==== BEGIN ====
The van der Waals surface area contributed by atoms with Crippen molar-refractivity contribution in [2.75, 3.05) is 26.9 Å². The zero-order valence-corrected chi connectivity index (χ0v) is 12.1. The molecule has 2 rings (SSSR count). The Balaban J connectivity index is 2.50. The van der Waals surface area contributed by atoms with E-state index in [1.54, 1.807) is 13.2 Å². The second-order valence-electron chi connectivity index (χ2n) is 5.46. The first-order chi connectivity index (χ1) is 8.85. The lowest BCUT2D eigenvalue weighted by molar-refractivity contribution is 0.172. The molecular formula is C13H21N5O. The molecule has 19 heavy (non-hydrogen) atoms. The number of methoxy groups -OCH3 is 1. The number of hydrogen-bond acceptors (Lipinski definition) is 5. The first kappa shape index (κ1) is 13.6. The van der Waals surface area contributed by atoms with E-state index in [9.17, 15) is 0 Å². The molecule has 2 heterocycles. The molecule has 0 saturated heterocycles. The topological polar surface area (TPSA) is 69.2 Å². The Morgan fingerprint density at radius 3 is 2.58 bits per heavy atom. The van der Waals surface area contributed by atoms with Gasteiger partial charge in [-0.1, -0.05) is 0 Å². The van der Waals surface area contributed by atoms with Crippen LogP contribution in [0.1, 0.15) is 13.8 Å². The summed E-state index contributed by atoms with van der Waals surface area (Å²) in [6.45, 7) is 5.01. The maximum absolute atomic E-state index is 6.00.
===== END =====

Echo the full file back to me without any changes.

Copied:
The van der Waals surface area contributed by atoms with Crippen molar-refractivity contribution in [2.75, 3.05) is 26.9 Å². The zero-order valence-corrected chi connectivity index (χ0v) is 12.1. The molecule has 2 rings (SSSR count). The Balaban J connectivity index is 2.50. The van der Waals surface area contributed by atoms with E-state index in [1.54, 1.807) is 13.2 Å². The second-order valence-electron chi connectivity index (χ2n) is 5.46. The first-order chi connectivity index (χ1) is 8.85. The lowest BCUT2D eigenvalue weighted by molar-refractivity contribution is 0.172. The molecular formula is C13H21N5O. The molecule has 19 heavy (non-hydrogen) atoms. The number of methoxy groups -OCH3 is 1. The number of hydrogen-bond acceptors (Lipinski definition) is 5. The first kappa shape index (κ1) is 13.6. The van der Waals surface area contributed by atoms with E-state index in [9.17, 15) is 0 Å². The molecule has 2 heterocycles. The molecule has 0 saturated heterocycles. The topological polar surface area (TPSA) is 69.2 Å². The Morgan fingerprint density at radius 3 is 2.58 bits per heavy atom. The van der Waals surface area contributed by atoms with Gasteiger partial charge in [-0.1, -0.05) is 0 Å². The van der Waals surface area contributed by atoms with Crippen LogP contribution in [0.1, 0.15) is 13.8 Å². The summed E-state index contributed by atoms with van der Waals surface area (Å²) in [6.45, 7) is 5.01. The maximum absolute atomic E-state index is 6.00.